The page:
Carl von Cosel
The Case of the Corpse Bride
Carl von Cosel
"A ghoulish love story"
In April 1930, the German-born radiology technologist Carl von Cosel met a Cuban-American tuberculosis patient named Maria Elena Milagro de Hoyos, and soon developed a deep obsession with the beautiful young woman. He believed she was his true love, something that had been revealed to him in a vision he once experienced during his childhood, and he frantically used every possible medical treatment available in an attempt to cure he of the disease.
Despite his best efforts, the young woman died of tuberculosis on October 25, 1931. Tanzler, who also went by the name Carl von Cosel, paid for her funeral costs and commissioned the construction of lavish mausoleum in the West Key Cemetery in Florida, which he visited every day for many years. In October 1940, Hoyos’ sister decided to visit von Cosel’s home after hearing ghastly rumours concerning the theft of her sister’s body and discovered he had been keeping her corpse for his own sinister purposes.
The man who would become known as Carl von Cosel was born as Carl Tanzler in Dresden, Germany on February 8, 1877, and grew up during the time of Imperial Germany. At some point during his childhood he travelled briefly to Genoa, Italy where he experienced a vision of one his dead ancestors, Countess Anna Constantia von Cosel. As an adult, Tanzler would recount this story, claiming he was shown visions by this apparition, who had apparently revealed to him the face of an exotic dark-haired woman, who would be destined to be his true love.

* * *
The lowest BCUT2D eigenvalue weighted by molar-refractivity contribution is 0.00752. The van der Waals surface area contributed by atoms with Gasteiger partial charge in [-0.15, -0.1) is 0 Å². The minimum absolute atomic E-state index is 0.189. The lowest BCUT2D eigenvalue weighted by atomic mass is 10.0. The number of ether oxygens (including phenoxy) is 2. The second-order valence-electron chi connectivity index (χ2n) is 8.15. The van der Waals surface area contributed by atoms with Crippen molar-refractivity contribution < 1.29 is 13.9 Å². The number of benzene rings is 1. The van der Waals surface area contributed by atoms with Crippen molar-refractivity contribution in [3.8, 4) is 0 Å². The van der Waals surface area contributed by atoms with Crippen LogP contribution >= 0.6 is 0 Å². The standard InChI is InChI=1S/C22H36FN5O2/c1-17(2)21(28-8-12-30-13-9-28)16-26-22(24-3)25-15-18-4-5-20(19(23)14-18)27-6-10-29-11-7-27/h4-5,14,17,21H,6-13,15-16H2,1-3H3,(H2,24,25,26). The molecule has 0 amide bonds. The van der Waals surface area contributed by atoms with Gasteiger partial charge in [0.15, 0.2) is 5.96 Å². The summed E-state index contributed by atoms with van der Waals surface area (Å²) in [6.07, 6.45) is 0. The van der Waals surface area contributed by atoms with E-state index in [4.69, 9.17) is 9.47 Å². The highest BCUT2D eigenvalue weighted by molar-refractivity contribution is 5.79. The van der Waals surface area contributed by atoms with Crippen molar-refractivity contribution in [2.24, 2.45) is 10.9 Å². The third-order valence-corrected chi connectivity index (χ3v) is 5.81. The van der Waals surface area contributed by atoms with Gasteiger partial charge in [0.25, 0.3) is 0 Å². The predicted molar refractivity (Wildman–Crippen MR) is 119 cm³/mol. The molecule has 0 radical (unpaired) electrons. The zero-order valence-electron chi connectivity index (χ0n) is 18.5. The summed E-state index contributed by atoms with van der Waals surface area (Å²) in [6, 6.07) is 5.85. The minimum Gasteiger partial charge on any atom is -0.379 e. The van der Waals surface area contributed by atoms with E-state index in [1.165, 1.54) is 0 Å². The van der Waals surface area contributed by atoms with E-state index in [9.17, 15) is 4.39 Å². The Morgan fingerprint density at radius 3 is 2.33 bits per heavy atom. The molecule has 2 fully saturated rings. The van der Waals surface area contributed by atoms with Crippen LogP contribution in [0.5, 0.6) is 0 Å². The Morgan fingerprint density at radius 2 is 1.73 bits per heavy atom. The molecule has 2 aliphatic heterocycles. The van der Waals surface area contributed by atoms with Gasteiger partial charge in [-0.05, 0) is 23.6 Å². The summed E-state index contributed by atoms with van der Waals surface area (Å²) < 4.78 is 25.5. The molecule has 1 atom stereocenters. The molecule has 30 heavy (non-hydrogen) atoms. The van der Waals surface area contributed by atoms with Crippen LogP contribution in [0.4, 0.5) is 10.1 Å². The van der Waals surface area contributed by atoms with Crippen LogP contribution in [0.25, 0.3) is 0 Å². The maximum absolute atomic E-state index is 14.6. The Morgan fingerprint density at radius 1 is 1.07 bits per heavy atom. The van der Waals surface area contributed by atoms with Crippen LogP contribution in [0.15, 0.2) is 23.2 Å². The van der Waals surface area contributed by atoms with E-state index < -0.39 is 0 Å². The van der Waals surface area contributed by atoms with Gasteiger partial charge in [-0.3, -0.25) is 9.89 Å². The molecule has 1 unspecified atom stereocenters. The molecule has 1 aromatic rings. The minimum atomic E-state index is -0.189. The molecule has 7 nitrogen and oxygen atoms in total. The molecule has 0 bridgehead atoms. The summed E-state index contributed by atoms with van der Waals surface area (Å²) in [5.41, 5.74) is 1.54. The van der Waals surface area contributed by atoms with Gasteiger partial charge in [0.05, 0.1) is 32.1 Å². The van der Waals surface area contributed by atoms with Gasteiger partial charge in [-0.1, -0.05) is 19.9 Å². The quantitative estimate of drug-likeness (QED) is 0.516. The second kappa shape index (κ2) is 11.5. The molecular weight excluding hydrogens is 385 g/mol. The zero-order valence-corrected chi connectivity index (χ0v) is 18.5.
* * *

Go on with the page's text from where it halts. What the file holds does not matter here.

In his later years he travelled to Australia under unknown circumstances, just prior to the outbreak of World War I. Some of his time in Australia is known from an autobiographical account that appeared in the Rosicrucian Digest of March and April 1939, titled, “The Trial Bay Organ: A Product of Wit and Ingenuity” by Carl von Cosel. In it, von Cosel was said to have travelled from India to Australia with the intention of proceeding to the South Sea Islands.
However, he decided to stay in Australia where he soon became interested in electrical and engineering works and bought property, boats, an organ and even an Island in the Pacific. Upon the outbreak of war, he was in the process of building a trans-ocean flyer when the British military authorities placed him in a concentration camp along with many others, including Chinese and Indian nationals, for “safe keeping”.
Later he was sent to Trial Bay Gaol, a castle-like-prison, where he was put to work on what would be the narrative of the account in the Rosicrucian Digest. Whilst interned he attempted to build a secret sailboat to escape the goal, a claim that was later supported by Nyanatiloka Mahathera, who would go on to become a fully ordained Buddhist monk, and who mentioned his plan to escape his imprisonment with “Count Carl von Cosel.”
At the end of the conflict none of the prisoners of war were allowed to remain at their former residences, and Tanzler was shipped to the prisoner’s exchange in Holland. Upon his release he went home to visit his mother, who he had not seen since the outbreak of war, and finding she was safe, decided to stay with her for the next three years.
It was there he witnessed the chaos that followed in the wake of the war, and the political unrest from Germany’s defeat. In 1920, he married Doris Schäfer, and his name was listed on the marriage certificate as Georg Karl Tänzler. Two years later they had their first child, Ayesha Tanzler and later another daughter together called Clarista in 1924. It was his mother who suggest Tanzler should emigrate to the United States to live with his sister.
He sailed from Rotterdam on February 6, 1926, and journeyed to Havana, Cuba and from there he settled in Zephyrhills, Florida where his sister had already emigrated and where his wife and two daughters would eventually join him. By 1927, he took a job as a radiology technician at the U.S. Marine Hospital, and leaving his family behind in Zephyrhills, Tanzler took up residence in Key West, Florida under his supposed ancestral name, Carl von Cosel.